Little is more discouraging than discovering healthy and recently-planted spring borders and developing vegetable crops damaged or eaten by rabbits; it’s enough to bring the Elmer Fudd out in the mildest of gardeners. Annoyingly rabbits are most active feeders early in morning and at dusk, and so often hard to spot; they also seem attracted to newly-planted areas. But by employing a range of tactics it is possible to reduce problems.
The most effective way to prevent damage is to install a barrier. This will need to be metal such as galvanised wire, as rabbits chew through plastic. Holes in the wire should be no more than 2.5 cm wide- it is surprising how tiny a hole a hungry rabbit- especially a young one- can fit through. For a belt and braces approach, a double slightly staggered layer is best. The barrier needs to be 1.4 m high as rabbits are accomplished at jumping, and it should be buried 15cm deep to prevent burrowing, the bottom of the wire bent away from the fenced area at 90 degrees to stop them pushing under. Secure the fence to the ground with metal staples if rabbits prove determined. Check they are not able to squeeze beneath gates and always make sure these are kept closed by fitting a gate spring. Walk your fence regularly, watching for burrowing and to ensure no animals are trapped. There are three approaches:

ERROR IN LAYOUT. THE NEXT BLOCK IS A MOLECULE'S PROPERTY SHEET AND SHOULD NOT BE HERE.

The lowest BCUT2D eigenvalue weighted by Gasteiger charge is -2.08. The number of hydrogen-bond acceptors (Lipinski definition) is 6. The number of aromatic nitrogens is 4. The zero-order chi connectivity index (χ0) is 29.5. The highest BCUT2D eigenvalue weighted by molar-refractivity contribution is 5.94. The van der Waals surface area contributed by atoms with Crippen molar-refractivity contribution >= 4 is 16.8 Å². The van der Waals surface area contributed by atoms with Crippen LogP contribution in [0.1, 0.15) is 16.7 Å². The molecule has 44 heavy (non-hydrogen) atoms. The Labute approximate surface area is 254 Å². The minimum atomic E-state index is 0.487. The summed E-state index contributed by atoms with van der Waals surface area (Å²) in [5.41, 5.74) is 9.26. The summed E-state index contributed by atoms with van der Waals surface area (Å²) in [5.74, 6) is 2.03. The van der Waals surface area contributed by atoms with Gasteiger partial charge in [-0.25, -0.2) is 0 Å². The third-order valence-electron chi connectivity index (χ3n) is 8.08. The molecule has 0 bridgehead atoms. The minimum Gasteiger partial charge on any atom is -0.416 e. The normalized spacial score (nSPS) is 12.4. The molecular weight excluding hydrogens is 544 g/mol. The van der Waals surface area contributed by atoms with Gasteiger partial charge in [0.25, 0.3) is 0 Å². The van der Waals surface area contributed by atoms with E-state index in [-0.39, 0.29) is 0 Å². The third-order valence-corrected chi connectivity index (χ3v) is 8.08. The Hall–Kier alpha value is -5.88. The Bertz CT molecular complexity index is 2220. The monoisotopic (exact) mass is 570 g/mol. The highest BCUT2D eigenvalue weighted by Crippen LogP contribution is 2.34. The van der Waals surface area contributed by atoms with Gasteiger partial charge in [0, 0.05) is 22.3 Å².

Fence the entire garden In a small garden this may be feasible; especially if you can attach wire to the bottom of existing fencing, although make sure all rabbits are clear of the vicinity- it is distinctly counterproductive to be fencing them in! If your boundary is a hedge, this can be hard to rabbit-proof- erect a barrier well within the boundary to bury the base.
Fence vulnerable areas OftenRead more on theenglishgarden.co.uk